Opinion

Brace for Cold War 2.0: Trump’s China Offensive Isn’t Just About Trade

And as the conflict mushrooms, Israel could easily find itself having to make some uneasy choices

Pro-China protesters burn placards during a protest against U.S. President Donald Trump's trade war against China outside of the U.S. Consulate Hong Kong, Monday, Oct. 1, 2018.
Vincent Yu, AP

America’s trade war with China is widely seen as a personal project of Donald Trump. It’s obvious why. It has all the hallmarks of the president’s style – aggressive and unplanned, disparaged by the global establishment and likely to cost the very voters who support him. It’s another instance of Trump’s assault on the system of international trade.

Thus, the underlying assumption for many is that Trump will back off from the confrontation, whether because he gets distracted by other issues, decides the political cost is too steep, or decides, as he did with the North American Free Trade Agreement, to settle for symbolic concessions and claim victory.

Those assumptions are wrong. The world should be readying for a new era, in which the two biggest players in the global economy are in a state of perpetual conflict, an economic cold war that could easily slip into something more dangerous.

Unlike most other of the president’s policies (including his presumed love of Israel or loathing of the North Korean leader) Trump has long spoken out against China, and has been consistently hostile.

“It’s an economic enemy, because they have taken advantage of us like nobody in history,” he said about China during a 2015 Good Morning America interview. “It’s the greatest theft in the history of the world what they’ve done to the United States.”

The White House’s policy goals may be characterized by internecine warfare among top officials, and experts remain baffled by what the United States actually wants from China.

But one thing for sure is that the Trump administration has no plans to return to the era of cooperation with Beijing in the hopes of gently coaxing it into becoming a member of the international system in good standing.

A speech given by Vice President Mike Pence almost two weeks ago  illustrates the new attitude toward China. It’s not just about Beijing’s trade practices and America’s whopping $335 billion trade surplus with the U.S. last year. It was a broad attack on everything China is and does, from imposing an “Orwellian” system of social controls to buying allies with cheap loans and engaging of reckless militarism.

As many commentators suggested, it sounded like a call to Cold War, not a to-do list of grievances to be settled through trade talks.

The 'China way'

The last Cold War, which lasted for more than four decades, ended with a hands-down victory for the U.S. The war itself was fought in terms of arms races and third-world proxy wars, but America prevailed because of its better-performing economy and technological edge.

In the emerging Cold War with China, each side’s assets are considerably different than they were in the late 1940s, when the U.S. and the Soviet Union began their face-off.

Militarily, China is nowhere near where Russia was at the start.

Ideologically, Russia’s Communism had a compelling model for society to oppose America’s democratic capitalism, but China does not. It can point to its huge economic achievements led by an undemocratic government, but the model isn’t the kind of thing that is going to inspire masses of people to choose the “China way.”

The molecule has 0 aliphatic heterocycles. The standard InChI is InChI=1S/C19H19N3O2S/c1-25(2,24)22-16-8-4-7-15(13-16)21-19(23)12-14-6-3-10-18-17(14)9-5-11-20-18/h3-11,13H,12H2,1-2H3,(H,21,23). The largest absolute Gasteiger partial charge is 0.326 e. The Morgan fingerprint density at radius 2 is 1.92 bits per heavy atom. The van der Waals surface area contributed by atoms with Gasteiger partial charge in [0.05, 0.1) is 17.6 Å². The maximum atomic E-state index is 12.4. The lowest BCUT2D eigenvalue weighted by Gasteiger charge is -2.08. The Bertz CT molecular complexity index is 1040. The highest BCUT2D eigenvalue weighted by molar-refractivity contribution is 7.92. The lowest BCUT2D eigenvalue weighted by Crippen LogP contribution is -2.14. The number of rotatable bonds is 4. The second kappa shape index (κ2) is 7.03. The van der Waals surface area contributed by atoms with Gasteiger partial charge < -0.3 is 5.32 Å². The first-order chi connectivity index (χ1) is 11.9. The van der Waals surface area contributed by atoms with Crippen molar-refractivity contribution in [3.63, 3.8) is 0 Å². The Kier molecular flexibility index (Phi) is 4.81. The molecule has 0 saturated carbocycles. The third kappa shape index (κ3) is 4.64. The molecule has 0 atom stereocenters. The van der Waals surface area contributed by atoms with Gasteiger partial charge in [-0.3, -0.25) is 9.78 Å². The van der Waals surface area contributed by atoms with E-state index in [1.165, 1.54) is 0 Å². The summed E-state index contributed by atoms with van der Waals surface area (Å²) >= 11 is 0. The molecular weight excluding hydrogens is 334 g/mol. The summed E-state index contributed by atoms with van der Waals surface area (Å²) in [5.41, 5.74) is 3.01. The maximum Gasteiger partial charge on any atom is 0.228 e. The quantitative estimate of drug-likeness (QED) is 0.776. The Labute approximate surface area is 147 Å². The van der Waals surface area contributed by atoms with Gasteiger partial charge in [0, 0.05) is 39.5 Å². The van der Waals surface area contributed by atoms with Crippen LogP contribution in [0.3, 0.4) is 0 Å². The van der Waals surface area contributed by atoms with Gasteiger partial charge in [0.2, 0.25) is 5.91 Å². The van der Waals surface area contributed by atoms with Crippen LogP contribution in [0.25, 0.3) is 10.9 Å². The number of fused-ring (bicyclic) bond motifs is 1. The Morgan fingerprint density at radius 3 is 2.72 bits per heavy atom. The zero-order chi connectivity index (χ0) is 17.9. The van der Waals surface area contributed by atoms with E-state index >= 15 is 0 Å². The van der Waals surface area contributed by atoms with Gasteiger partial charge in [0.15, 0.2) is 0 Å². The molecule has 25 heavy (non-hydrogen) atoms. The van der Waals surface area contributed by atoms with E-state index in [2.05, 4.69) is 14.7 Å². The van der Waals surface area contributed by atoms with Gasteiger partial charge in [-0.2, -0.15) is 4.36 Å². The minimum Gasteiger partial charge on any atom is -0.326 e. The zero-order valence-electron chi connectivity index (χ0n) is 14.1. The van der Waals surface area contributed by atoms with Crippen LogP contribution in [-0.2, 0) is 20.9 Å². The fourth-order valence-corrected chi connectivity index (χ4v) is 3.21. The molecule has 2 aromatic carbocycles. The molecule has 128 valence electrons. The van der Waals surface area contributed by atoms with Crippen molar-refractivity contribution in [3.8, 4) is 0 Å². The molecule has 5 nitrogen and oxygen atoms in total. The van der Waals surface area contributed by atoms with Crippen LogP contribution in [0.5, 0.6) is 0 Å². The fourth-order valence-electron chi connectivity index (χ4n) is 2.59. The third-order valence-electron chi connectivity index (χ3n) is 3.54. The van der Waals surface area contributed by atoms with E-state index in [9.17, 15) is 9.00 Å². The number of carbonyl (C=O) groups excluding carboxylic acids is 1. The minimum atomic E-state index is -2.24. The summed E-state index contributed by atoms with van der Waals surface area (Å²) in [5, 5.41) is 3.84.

In the end, however, economics will be the decisive factor, and here, too, America is in a stronger position. The U.S. economy remains much larger than China’s (24% of world output last year versus 14.8%) and much richer (GDP per capital of $59,000 versus $16,700).

As Washington’s sanctions campaign against Iran demonstrates, America’s size and its web of trade, finance and investment connections, not to mention the paramount role of the dollar, give it global influence Beijing can’t come close to matching.

Finally, America has a technology lead that China will take years to close, despite its best efforts, if it ever does. The ZTE affair earlier this year – when a leading Chinese tech company came close to collapse after the U.S. imposed sanctions on it for trading with Iran and North Korea – showed the extent to which even China’s technology champions rely on American components and intellectual property.

The U.S. economy, of course, relies on China as a critical component of its supply chain for everything from iPhones to rare earths, but Beijing isn’t free to disrupt the chain. Its leaders have to deliver consistent, strong economic growth to maintain the appeal of the political system, both to the Chinese themselves and prospective allies.

Unlike Cold War Communism and American liberalism, China has no ideals or political principles to fall back on. If it can’t ensure economic growth, then who needs it?

Xi himself may understand that and that is why he has been trying to revive Mao-style communism, but he faces an uphill battle.

One of the positive outcomes of a prolonged cold conflict with China is that America will need allies, just as it did in the conflict with Russia. As much as Trump disparages the international system, so far, his attack has been more about words than actions. NATO is still intact, and NAFTA is back in business under a new name. The Trump White House is even beginning to realize that allies, international institutions and even foreign aid aren’t such a bad thing after all.

In that context, Israel may well find itself having to make some difficult choices. Tech-hungry China wants Israeli innovation, and we have been happy to provide it, but America will almost certainly begin looking askance at its ally giving Beijing any kind of boost, especially of the technology has military applications. Israel may have to sacrifice its new pal China to keep its old friend America.